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<nettime> Ippolita Collective, In the Facebook Aquarium Part Two, sectio
Patrice Riemens on Mon, 23 Jun 2014 11:34:26 +0200 (CEST)

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<nettime> Ippolita Collective, In the Facebook Aquarium Part Two, section #5 (continued)

We resume our feuilleton after some intermission due to a stay in
Calafou where I attended Backbone409, a very nice get-together of
'independent servers' (http://backbone409.calafou.org/index.en.html -
report eagerly awaited). There I had a near-hallucinating experience
encountering copies of the Bitcoin Magazine, a very glossy affair
celebrating the irresistible rise and imminent world-domination of the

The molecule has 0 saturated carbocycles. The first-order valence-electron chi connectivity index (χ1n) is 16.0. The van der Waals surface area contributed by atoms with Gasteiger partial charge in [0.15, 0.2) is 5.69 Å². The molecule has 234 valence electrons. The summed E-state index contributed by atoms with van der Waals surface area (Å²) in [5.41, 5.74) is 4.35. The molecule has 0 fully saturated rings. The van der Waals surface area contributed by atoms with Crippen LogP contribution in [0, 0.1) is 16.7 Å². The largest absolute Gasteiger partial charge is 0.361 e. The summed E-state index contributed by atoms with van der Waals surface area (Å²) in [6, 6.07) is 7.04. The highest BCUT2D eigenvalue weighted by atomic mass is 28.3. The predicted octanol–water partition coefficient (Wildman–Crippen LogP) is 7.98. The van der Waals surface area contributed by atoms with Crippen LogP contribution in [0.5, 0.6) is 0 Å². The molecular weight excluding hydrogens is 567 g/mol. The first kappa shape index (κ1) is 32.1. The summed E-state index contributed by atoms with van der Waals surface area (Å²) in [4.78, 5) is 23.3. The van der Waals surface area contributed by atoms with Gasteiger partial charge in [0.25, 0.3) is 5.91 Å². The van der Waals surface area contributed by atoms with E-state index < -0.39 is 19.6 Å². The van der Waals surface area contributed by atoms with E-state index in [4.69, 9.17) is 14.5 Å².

Blockchain made ... Currency (and then soon everything else, I guess).


Read and convert! (I didn't)
Enjoy anyway!

Ippolita Collective, In the Facebook Aquarium Part Two

The Hacker Spirit and the disease of Anarcho-Capitalism: long time
buddies? (continued)

/Nerd supremacy/ has ancient roots. In a society that is run by
machines, it is quite logical to assume that those who master the
machines also command society. Though the ins and outs are not
that clearly established, it is at least arguable that a certain
type of relationships definitely have their impact on (the way) a
great deal of the instruments we are making daily use of and which
shape, as intermediaries, the way we interact with each other (are
operated/developed). Here again, it makes no sense to seek (to
establish) the absolute truth, nor to figure out what is a 'real'
hacker. In all probability, after having gone through thousands of
cases and personal stories, and analysed an untold amount of data, we